In my experience, Vanguard really doesn’t promote their brokerage to active traders or even as a separate entity. It is mostly just for buying Vanguard ETFs, or as a feature for Vanguard mutual fund account holders so if they want, they can keep some legacy holdings or do a few trades here and there without leaving the Vanguard family.

  4. I am still hopeful about Robinhood. They will make money on margin interest and cash deposits interest, as well as some other sophisticated methods. “Price improvement opportunities” mentioned in the Barron’s article is overrated. What difference does it make? You are still placing a limit order to buy or sell a stock.

  5. Personally I’ve become quite a fan of TradeKing. Cheesy name (which I actually kind of like), but very low commissions, low requirements to avoid fees, and still with all sorts of tools for analysis and such (if that’s your thing), as well as a generally straightforward layout and presentation. When I recently started messing around with options, they proved to have a nice interface and good rates for that as well.

    They don’t have a big name, but they have consistently been a very good balance between features and affordability for me. Actually I suppose in honesty my main criteria has really just been affordability, and other than potentially Robin Hood (which currently has only an iOS interface) or sites for extremely active traders like InteractiveBrokers, I don’t think it gets much cheaper than $4.95 / trade.

    Plus they are 3rd party-friendly and in particular support Turbotax for automatic tax reporting, which is HUGE for me, as otherwise my transactions sometimes tended to be limited by not wanting to deal with having to track them for tax purposes. They even have a component which informs you of your tax situation so far in a given year, and allows you to execute trades according to various tax-minimizing strategies.

    • James, Interactive is $1 per trade. Options are only 50 cents. I think it is cheaper than TradeKing.

      • Yep, I did mention it in passing since it clearly wins on price for consistently active traders, as you point out. But they also charge you a minimum of $10/month in commissions, which more than cancels out their cheap per-trade cost if you’re like me and typically trade less than twice a month (often zero times). They also pay no interest on cash balances, and have prohibitively high account value requirements for beginning investors. But again, for the seasoned active investor, I’m sure they’re a godsend, as you suggest!

  6. You are right, for someone who doesn’t trade much it would not be beneficial to pay the $10 per month. It’s just you mentioned you started messing around with options, and I thought it would be beneficial if you sell covered calls against your stocks/ETFs. It is like generating your own dividend. I do it on a monthly basis. It just doesn’t make sense to hold stocks/ETFs and not make a little bit of premium by selling covered calls. So, if you do that, the $10 minimum fee would not apply.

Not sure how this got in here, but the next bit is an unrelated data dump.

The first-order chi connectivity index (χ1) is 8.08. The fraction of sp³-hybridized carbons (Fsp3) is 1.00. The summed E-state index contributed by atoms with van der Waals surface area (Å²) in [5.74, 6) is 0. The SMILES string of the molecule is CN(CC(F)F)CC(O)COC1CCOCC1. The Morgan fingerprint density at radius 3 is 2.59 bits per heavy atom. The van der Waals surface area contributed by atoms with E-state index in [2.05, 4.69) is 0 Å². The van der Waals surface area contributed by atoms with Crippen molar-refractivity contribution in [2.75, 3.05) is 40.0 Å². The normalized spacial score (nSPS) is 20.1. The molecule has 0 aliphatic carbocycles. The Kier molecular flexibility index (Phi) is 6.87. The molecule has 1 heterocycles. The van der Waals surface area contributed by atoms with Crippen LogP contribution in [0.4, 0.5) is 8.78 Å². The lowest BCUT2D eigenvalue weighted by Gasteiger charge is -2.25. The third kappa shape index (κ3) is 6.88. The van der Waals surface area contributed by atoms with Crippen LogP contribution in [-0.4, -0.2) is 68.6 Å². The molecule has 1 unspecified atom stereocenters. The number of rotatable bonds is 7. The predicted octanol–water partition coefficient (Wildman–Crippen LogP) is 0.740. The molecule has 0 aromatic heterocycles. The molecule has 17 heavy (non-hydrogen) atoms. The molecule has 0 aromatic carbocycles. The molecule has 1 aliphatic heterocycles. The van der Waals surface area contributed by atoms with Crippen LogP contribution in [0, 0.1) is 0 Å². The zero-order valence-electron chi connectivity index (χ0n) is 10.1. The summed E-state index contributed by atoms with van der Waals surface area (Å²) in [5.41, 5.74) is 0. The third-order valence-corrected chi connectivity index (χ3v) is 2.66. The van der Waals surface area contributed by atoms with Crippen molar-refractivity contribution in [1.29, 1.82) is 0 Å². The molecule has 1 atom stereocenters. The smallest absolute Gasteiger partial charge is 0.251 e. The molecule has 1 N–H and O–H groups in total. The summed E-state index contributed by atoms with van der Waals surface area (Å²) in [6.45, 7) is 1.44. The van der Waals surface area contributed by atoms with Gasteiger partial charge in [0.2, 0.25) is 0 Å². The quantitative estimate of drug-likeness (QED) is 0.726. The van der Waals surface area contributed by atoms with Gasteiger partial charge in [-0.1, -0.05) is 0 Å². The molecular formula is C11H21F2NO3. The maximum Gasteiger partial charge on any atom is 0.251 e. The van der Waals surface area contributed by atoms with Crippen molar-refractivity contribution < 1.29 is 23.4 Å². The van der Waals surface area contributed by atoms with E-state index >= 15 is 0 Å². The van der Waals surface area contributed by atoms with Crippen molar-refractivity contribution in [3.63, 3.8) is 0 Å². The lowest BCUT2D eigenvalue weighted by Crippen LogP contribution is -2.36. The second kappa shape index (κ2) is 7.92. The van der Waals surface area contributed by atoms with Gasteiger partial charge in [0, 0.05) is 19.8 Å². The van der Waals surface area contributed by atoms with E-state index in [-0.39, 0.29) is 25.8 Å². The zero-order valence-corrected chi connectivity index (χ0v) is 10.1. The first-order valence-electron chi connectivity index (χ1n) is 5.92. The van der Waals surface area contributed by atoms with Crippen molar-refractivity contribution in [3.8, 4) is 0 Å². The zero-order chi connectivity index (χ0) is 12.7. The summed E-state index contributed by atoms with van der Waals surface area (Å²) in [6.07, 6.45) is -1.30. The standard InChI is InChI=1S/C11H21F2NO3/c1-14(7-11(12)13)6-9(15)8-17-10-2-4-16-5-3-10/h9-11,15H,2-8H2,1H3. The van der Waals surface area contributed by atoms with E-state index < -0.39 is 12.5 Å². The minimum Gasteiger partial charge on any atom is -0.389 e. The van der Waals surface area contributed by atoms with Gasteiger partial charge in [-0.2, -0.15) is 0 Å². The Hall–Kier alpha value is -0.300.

7. I tried IB and ended up closing that account and transferring my positions out. Their commissions and margin rates are great, but I found their user interface to be abysmal. And I would repeatedly get kicked out of their online software at inopportune times and have to log back in again. Maybe they were making changes to their online trading platform and that explains the bugs, but I couldn’t deal with it. The last thing you want when you are trying to trade is to lose the order you are entering and have to log back in. And I honestly don’t trade that much.

  8. Klaus Thiesen says

    Vanguard charges me $2 a stock trade. Their execution is very good. No foreign stocks and their option rates are high. I always get good service and never had a problem with stock splits, buy backs, etc. I would not characterize them as mostly good for ETFs and Vanguard funds. They don’t have much research and their trading platform is relatively simple. But I’m kinda simple minded so works good for me.

    • Good to get that report, though it may be worth mentioning that the $2/trade commission only applies to accounts with more than $500k in assets. A great many people are not at that point, and will instead be paying $7/trade for a very no frills experience. But heck, if you have >$1 million in assets with Vanguard, then you get FREE trades. I think there are other institutions that will give you good deals like that with large balances, as well.